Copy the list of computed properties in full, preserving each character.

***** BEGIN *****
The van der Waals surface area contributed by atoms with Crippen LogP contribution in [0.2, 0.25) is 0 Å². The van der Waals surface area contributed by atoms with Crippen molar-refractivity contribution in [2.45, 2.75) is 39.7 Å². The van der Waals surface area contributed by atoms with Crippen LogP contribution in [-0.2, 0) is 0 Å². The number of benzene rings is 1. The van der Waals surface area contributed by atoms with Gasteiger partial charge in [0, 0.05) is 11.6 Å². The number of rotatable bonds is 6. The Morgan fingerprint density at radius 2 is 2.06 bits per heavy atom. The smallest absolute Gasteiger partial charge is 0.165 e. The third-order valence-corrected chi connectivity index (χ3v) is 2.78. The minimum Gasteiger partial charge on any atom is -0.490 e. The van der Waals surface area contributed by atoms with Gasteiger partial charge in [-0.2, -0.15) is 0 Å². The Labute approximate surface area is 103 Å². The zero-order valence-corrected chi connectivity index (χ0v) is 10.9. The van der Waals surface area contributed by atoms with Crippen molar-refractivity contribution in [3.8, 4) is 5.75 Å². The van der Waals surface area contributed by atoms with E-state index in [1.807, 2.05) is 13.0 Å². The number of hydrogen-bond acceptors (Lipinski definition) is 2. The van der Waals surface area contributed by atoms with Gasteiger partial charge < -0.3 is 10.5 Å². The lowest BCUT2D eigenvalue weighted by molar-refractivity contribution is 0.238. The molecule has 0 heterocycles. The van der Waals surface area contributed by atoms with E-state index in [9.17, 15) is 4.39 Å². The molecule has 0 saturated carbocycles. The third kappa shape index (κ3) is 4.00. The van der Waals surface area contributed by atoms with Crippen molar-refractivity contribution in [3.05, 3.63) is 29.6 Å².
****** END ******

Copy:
The van der Waals surface area contributed by atoms with Crippen LogP contribution in [0.2, 0.25) is 0 Å². The van der Waals surface area contributed by atoms with Crippen molar-refractivity contribution in [2.45, 2.75) is 39.7 Å². The van der Waals surface area contributed by atoms with Crippen LogP contribution in [-0.2, 0) is 0 Å². The number of benzene rings is 1. The van der Waals surface area contributed by atoms with Gasteiger partial charge in [0, 0.05) is 11.6 Å². The number of rotatable bonds is 6. The Morgan fingerprint density at radius 2 is 2.06 bits per heavy atom. The smallest absolute Gasteiger partial charge is 0.165 e. The third-order valence-corrected chi connectivity index (χ3v) is 2.78. The minimum Gasteiger partial charge on any atom is -0.490 e. The van der Waals surface area contributed by atoms with Gasteiger partial charge in [-0.2, -0.15) is 0 Å². The Labute approximate surface area is 103 Å². The zero-order valence-corrected chi connectivity index (χ0v) is 10.9. The van der Waals surface area contributed by atoms with Crippen molar-refractivity contribution in [3.8, 4) is 5.75 Å². The van der Waals surface area contributed by atoms with E-state index in [1.807, 2.05) is 13.0 Å². The number of hydrogen-bond acceptors (Lipinski definition) is 2. The van der Waals surface area contributed by atoms with Gasteiger partial charge < -0.3 is 10.5 Å². The lowest BCUT2D eigenvalue weighted by molar-refractivity contribution is 0.238. The molecule has 0 heterocycles. The van der Waals surface area contributed by atoms with E-state index in [9.17, 15) is 4.39 Å². The molecule has 0 saturated carbocycles. The third kappa shape index (κ3) is 4.00. The van der Waals surface area contributed by atoms with Crippen molar-refractivity contribution in [3.05, 3.63) is 29.6 Å².